(10th in a series of posts on H.D.)
The next event in this year-long series is a panel discussion on “H.D. and the Natural World,” Tuesday, April 16, 6:30-8:00pm at the Bethlehem Area Public Library.
Gadfly is following this wonderful program on Bethlehem-born world-renown author H.D. (1866-1961), the Lehigh Valley’s most important literary figure – who most of us, Gadfly included, know very little about.
Here is the full recording of Prof. Mary Foltz’s lecture on “Challenging Limited Understandings of Gender and Sexuality” last Wednesday.
After the intro by Jennie Gilrain, Mary introduces the overarching questions we should think about during her talk (min. 2:30), introduces H.D.’s The Gift (min. 5:01), discusses and interacts with the audience about two poems by Rosa Lane for context (min. 8:04 and min. 20:54), and concludes this context by showing how the Lane poems set up four themes that characterize H.D.’s work (min. 30:25). Mary turns to H.D.’s autobiographical narrative The Gift for the main focus of her talk (min. 32.18) and the Q ‘n A follows (min. 1:14:50).
As we’ve done with the lectures by Profs Moglen and Atwood, we’ll ration out Mary’s presentation in blog-worthy-size slices between here and the next event in the series — the panel discussion April 16. But you do have the full event on audio above for immediate reference.
In her intro, Jennie Gilrain spoke of her past experience with Mary’s “Whoa!” and “Wow!” questions. And Mary served us up a heap of ‘em with her first breath of introduction.
Listen (above, the first 5 minutes of the lecture on audio) and look (below).
And do your Whoa! and Wow!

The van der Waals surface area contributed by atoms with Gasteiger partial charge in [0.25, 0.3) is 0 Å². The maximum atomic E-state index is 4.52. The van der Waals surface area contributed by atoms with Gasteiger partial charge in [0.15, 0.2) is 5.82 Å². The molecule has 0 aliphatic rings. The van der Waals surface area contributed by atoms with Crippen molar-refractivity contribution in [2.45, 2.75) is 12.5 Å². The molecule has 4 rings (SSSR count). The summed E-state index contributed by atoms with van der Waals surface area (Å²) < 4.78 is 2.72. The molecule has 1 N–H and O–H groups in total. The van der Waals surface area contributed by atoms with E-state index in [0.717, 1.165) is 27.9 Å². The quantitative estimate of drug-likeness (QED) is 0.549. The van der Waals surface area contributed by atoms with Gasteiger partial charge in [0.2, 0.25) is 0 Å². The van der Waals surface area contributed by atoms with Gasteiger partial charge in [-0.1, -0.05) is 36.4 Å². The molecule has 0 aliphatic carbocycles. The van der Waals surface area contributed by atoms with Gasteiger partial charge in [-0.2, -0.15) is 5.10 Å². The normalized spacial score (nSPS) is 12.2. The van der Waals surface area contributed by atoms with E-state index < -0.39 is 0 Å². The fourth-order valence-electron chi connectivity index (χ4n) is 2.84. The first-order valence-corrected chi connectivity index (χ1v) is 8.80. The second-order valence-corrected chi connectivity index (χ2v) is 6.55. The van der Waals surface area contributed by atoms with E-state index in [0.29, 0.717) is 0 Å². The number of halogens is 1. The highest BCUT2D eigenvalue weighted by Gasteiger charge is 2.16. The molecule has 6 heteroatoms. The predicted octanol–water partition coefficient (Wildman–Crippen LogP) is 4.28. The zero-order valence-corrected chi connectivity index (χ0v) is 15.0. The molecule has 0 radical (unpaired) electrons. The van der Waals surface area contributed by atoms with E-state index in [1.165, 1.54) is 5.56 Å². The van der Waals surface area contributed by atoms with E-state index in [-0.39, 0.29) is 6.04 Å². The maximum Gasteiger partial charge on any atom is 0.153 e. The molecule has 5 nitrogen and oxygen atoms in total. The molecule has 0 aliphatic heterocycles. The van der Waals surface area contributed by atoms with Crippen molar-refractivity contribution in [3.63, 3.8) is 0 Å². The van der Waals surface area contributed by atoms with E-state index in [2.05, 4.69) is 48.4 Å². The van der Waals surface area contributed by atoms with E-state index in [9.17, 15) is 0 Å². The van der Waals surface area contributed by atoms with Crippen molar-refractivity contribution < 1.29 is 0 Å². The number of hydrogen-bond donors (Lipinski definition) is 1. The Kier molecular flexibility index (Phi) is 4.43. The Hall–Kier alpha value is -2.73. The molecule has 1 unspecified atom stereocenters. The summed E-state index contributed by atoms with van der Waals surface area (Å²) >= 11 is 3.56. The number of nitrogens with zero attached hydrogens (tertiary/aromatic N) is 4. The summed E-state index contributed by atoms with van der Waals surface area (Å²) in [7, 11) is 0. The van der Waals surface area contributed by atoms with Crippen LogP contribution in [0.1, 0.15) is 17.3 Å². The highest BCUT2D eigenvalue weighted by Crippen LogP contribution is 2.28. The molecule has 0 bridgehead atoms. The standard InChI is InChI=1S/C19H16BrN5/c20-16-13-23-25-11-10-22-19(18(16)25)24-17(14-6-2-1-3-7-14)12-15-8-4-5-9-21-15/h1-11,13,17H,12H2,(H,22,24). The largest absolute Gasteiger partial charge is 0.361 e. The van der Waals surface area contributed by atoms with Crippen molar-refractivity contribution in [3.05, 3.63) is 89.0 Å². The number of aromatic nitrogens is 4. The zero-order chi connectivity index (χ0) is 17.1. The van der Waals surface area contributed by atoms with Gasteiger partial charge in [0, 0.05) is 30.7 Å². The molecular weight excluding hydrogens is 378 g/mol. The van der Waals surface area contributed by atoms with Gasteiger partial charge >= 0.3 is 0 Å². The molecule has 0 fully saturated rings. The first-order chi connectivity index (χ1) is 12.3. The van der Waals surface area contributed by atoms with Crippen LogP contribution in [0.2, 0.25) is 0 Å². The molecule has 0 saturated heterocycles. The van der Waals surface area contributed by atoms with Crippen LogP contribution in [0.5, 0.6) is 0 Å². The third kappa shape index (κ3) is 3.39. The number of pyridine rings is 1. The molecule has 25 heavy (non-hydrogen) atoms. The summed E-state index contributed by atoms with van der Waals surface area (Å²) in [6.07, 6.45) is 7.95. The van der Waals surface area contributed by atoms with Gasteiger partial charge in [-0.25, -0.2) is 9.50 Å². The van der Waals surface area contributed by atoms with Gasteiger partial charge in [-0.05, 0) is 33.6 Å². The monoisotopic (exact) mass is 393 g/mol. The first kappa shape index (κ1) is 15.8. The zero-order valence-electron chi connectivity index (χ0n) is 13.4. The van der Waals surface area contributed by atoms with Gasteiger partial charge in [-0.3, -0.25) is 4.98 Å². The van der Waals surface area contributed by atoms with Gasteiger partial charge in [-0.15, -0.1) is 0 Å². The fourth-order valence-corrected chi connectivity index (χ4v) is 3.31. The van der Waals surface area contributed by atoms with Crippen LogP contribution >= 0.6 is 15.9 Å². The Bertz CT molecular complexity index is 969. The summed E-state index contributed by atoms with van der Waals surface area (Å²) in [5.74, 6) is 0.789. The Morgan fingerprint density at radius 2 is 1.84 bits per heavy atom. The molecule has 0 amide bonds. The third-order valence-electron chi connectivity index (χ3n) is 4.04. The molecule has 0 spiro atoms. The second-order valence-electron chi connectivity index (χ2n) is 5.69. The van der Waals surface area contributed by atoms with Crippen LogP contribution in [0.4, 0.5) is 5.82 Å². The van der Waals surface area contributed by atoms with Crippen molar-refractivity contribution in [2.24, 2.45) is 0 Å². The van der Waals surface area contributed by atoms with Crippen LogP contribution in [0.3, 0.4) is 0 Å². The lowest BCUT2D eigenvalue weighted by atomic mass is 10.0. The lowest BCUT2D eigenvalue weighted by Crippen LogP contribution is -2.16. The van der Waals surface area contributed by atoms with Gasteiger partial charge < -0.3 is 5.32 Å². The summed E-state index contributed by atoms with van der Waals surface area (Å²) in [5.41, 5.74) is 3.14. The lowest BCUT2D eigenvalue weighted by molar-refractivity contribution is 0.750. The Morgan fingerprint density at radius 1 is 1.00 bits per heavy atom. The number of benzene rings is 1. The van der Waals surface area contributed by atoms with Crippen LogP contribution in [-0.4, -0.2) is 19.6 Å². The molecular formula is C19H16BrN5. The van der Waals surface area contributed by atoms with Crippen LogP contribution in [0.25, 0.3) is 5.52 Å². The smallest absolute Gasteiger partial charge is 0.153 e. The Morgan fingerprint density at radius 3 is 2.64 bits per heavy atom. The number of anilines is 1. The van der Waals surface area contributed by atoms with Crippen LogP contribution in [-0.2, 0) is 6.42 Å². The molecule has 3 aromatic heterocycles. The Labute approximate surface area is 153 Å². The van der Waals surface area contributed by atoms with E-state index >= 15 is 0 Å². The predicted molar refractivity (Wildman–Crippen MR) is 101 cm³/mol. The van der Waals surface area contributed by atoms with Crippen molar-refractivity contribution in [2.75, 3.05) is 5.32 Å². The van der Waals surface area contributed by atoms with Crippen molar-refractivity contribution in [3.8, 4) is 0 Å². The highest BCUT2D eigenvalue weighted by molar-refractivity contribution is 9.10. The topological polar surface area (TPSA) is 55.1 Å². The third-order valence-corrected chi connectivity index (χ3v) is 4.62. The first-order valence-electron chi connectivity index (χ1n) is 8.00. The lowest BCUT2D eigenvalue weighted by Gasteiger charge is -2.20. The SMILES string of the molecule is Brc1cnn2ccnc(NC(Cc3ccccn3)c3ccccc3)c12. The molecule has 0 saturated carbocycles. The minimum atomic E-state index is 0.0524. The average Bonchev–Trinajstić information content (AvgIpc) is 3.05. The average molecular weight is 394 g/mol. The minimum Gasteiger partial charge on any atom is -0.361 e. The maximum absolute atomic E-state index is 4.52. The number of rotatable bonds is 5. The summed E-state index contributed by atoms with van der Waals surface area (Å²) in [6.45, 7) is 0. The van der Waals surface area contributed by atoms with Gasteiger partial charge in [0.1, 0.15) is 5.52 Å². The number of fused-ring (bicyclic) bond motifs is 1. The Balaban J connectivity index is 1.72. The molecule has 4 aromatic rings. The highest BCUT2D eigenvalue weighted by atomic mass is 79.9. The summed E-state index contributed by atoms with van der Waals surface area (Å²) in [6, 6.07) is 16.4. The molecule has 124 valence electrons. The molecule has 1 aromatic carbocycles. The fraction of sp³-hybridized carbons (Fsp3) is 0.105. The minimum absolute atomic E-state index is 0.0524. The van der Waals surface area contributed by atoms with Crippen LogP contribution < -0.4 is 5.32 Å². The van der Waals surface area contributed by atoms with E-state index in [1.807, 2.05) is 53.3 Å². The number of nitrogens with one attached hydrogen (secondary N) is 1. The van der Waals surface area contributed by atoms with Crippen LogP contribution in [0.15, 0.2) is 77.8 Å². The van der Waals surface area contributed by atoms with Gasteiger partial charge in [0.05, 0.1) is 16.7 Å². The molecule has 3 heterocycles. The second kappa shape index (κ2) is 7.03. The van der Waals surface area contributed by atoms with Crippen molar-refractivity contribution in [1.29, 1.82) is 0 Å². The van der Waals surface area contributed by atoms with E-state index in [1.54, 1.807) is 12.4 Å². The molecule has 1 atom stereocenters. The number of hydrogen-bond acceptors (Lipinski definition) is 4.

“What does it mean for us here tonight and for our city to rethink the history of our community and the central values of our community through engagement with a bisexual feminist poet? How would placing a woman poet at the center of our civic identity change the historical narratives that we share about Bethlehem and our visions for the future as we imagine the city we want to become? How might H.D.’s criticism of the damages of sexism and patriarchy (societies in which men hold positions of power within and outside of the family) challenge us to see our city—our history and our present-day institutions—with fresh eyes, awake to the legacy of devaluing women’s lives, voices, and contributions and the persistence of sexism? How does this poet’s work call us as readers, as her newest ‘kin’ in the city that she once called home and that haunted her throughout her life, to engage with the hopes and promises of Moravian ancestors that imagined egalitarian communities in which multi-ethnic, multi-racial citizens created a shared economy to support the well-being of all members and valued the intellectual, spiritual, and physical contributions of women and men?”
Prepare to think new.
The new and used editions of H.D.’s The Gift on Amazon are kinda pricey unfortunately, though there is an inexpensive Kindle version, looks like, but even if you can’t follow along in the text, you will learn a lot from Mary’s presentation.
We’ll take up another slice next time.
Remember: the next event in this year-long series is a panel discussion on “H.D. and the Natural World,” Tuesday, April 16, 6:30-8:00pm at the Bethlehem Area Public Library.